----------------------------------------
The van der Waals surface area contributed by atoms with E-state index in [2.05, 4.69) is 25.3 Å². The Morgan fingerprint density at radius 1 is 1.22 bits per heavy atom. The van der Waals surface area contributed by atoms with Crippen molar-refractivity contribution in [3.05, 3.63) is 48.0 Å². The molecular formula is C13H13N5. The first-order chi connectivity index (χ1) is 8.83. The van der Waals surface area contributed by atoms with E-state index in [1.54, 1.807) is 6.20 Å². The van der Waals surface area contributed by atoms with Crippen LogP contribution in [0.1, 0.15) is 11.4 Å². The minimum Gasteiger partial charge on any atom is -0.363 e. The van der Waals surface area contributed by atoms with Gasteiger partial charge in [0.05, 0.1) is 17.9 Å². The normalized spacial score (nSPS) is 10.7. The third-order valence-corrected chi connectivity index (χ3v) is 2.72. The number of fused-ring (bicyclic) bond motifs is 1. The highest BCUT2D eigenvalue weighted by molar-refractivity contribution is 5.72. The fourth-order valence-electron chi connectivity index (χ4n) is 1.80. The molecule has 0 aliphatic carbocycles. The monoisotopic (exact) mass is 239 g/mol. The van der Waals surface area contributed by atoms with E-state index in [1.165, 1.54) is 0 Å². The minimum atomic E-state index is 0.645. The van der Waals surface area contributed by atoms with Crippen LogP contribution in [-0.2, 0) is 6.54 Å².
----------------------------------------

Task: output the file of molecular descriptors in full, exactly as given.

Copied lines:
The van der Waals surface area contributed by atoms with E-state index in [2.05, 4.69) is 25.3 Å². The Morgan fingerprint density at radius 1 is 1.22 bits per heavy atom. The van der Waals surface area contributed by atoms with Crippen molar-refractivity contribution in [3.05, 3.63) is 48.0 Å². The molecular formula is C13H13N5. The first-order chi connectivity index (χ1) is 8.83. The van der Waals surface area contributed by atoms with E-state index in [1.54, 1.807) is 6.20 Å². The van der Waals surface area contributed by atoms with Crippen LogP contribution in [0.1, 0.15) is 11.4 Å². The minimum Gasteiger partial charge on any atom is -0.363 e. The van der Waals surface area contributed by atoms with Gasteiger partial charge in [0.05, 0.1) is 17.9 Å². The normalized spacial score (nSPS) is 10.7. The third-order valence-corrected chi connectivity index (χ3v) is 2.72. The number of fused-ring (bicyclic) bond motifs is 1. The highest BCUT2D eigenvalue weighted by molar-refractivity contribution is 5.72. The fourth-order valence-electron chi connectivity index (χ4n) is 1.80. The molecule has 0 aliphatic carbocycles. The monoisotopic (exact) mass is 239 g/mol. The van der Waals surface area contributed by atoms with E-state index in [1.165, 1.54) is 0 Å². The minimum atomic E-state index is 0.645. The van der Waals surface area contributed by atoms with Crippen LogP contribution in [-0.2, 0) is 6.54 Å².